Albert Camus

Don't walk behind me; I may not lead. Don't walk in front of me; I may not follow. Just walk beside me and be my friend.

Thursday, May 29, 2014

Guest Post: Valcoria: Children of the Crystal Star by Jason King

Published: April 17th, 2014


History repeats itself like a song. The verses may vary, but the melody is always the same. 

The eastern empire of Aukasia has a new leader, a man who means to bring war to all the land. Yet, even in all his bloody ambition, he does not realize that he is but the puppet of a greater evil. 

Only the Kalyra - The Children of the Crystal Star - can stand against what's coming. Only they can protect the world of Valcoria from the mad hatred of the fallen god, Aedar. 

A new verse of the song has begun. The last verse...

"Jason King weaves powerful stories that grip the reader to the last word with a perfect blend of amazement, fear, love, and destiny..." ~James Wymore, author of Theocracide and The Actuator 

Why the Hero's Mentor Has to Die 

By Jason King, author of Valcoria Children of the Crystal Star, published by Curiosity Quills Press 

Obi Wan Kenobi, Dumbledore, Brom, Kelsier, and Gandalf. What do these fictional characters have in common? Well, they were all mentors to great heroes, but also each of them did not live to see their protégé’s win the day (well Gandalf cheated and came back to life). So why does a hero’s senex have to die? Do they have to die? What would happen if they didn’t die or leave the hero to finish their work? I believe the answer to this question is yes; the mentor must die (or leave) in order for the hero to rise to his or her full potential. Why? Well, let’s look at a real-world example: 

Meet Stevie. Stevie is a twenty-five year-old, single male who lives in his parent’s basement. He has a part time job at the local burger-joint, but doesn’t pay rent, buy groceries, or worry about dependents. The only way Stevie will see the need to go to college, save money, or get a full time job is if he is forced out of his moocher’s paradise. In short, Stevie’s parents have to kick him out in order for him to develop the necessary ambition to go anywhere in life. He needs a reason to grow up, and that reason comes in the form of a life-altering catastrophe. You get the point. 

When a hero embarks on his journey, he or she is usually weak, vulnerable, and always inexperienced. Consequently, they need protection, training, and an education. They need someone to give them a reason to fight, a reason that is driven home by the sacrifice of their mentor. Think about it. How much more motivated did Luke Skywalker become in fighting the Empire when Ben Kenobi was reduced to a pile of robes by Darth Vader? He didn’t really start growing up until everything Obi Wan taught him about the evil of their enemies was illustrated in his being slain by those very villains. Therefore, the mentor capstones all of his preaching and moral instruction with an object lesson, one that says “this is what you’re fighting and this is how important it is that you fight it.”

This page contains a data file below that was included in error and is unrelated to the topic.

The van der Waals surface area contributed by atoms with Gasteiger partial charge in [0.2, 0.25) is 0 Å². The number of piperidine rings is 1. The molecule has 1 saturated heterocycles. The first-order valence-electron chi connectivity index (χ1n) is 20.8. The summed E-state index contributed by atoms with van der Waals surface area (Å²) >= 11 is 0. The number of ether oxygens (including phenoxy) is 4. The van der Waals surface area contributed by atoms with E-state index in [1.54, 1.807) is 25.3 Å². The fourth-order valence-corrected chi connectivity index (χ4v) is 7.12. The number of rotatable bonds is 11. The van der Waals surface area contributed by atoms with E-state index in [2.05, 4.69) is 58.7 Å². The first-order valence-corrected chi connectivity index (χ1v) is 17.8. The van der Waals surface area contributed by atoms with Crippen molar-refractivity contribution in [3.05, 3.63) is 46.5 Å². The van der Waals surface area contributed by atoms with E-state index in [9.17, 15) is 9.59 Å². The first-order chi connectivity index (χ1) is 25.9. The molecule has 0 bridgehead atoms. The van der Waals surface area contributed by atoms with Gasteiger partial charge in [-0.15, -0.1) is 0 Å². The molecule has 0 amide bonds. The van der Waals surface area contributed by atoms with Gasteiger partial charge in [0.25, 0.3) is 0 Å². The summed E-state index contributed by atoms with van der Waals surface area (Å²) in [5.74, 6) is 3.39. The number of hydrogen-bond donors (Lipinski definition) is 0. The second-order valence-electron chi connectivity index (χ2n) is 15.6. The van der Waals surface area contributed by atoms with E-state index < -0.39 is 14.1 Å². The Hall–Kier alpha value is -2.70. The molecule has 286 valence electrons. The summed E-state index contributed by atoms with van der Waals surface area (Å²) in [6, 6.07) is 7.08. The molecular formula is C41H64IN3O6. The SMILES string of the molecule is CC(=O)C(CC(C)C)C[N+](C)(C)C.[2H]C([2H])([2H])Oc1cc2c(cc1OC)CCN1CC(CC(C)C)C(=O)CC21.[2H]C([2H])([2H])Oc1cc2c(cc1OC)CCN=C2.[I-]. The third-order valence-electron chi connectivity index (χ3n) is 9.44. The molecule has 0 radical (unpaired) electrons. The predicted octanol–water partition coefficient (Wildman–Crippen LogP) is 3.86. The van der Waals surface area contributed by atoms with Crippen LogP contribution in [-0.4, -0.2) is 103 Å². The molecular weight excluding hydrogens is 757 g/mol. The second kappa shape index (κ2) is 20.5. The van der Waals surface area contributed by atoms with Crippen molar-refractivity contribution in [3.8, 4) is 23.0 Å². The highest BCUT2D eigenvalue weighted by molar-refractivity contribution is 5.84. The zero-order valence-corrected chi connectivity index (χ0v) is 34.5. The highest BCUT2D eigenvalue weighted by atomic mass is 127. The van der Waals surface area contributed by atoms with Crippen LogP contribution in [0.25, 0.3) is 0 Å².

But how does the death of the mentor make the hero stronger? Aside from galvanizing the hero into determined action, the absence of the mentor exposes the hero to the full threat of his enemies. Harry Potter and The Deathly Hallows is an excellent example of this. With Dumbledore gone, there is no longer anyone standing between Harry and Voldemort. His survival, and that of his friends, depends entirely on the choices Harry makes. He now has to use everything Dumbledore taught him in order to defeat Voldemort. Like the resistance of weight-training, the facing of death and danger without anyone to shield the hero forces them to stretch, draw on all of his or her resources, forge their own alliances, and ultimately grow stronger. Without this, the hero would never rise to the challenge of changing the world. 

So the next time someone says, Dumbledore shouldn't have had to die, you can answer: if he didn't, Harry would've never saved the world.

About the author:
Jason King is the author of Valcoria, Lure of Fools, and Thomas Destiny. Other books attributed to him are an error.
Jason King wishes he was raised on a desert planet by his aunt and uncle and watched over by a mysterious old recluse, but his life is much duller than that. He supposes that’s why he started making up stories. Born in Salt Lake City Utah, Jason grew up on a steady diet of anime, science fiction, Dungeons and Dragons, JRPG’s, and chocolate cake donuts. He pretended not to be a nerd just long enough to get married and start a family. And although dismayed by the revelation that Jason was a geek, his wife stuck with him and they are now the proud parents of four beautiful children. Jason holds a bachelor’s degree in I.T. Management and is currently the Internet Marketing Manager for a local bookstore chain, but he is determined to one day quit his “9 to 5” and write full-time. Jason has two indie books; “Valcoria Children of the Crystal Star” and “Thomas Destiny,” but “The Lure of Fools” is his first published novel.

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1 comment:

Anonymous said...

I have always loved books with new stories, with new history and characters.
It's a new idea of empire and I really want to have that book.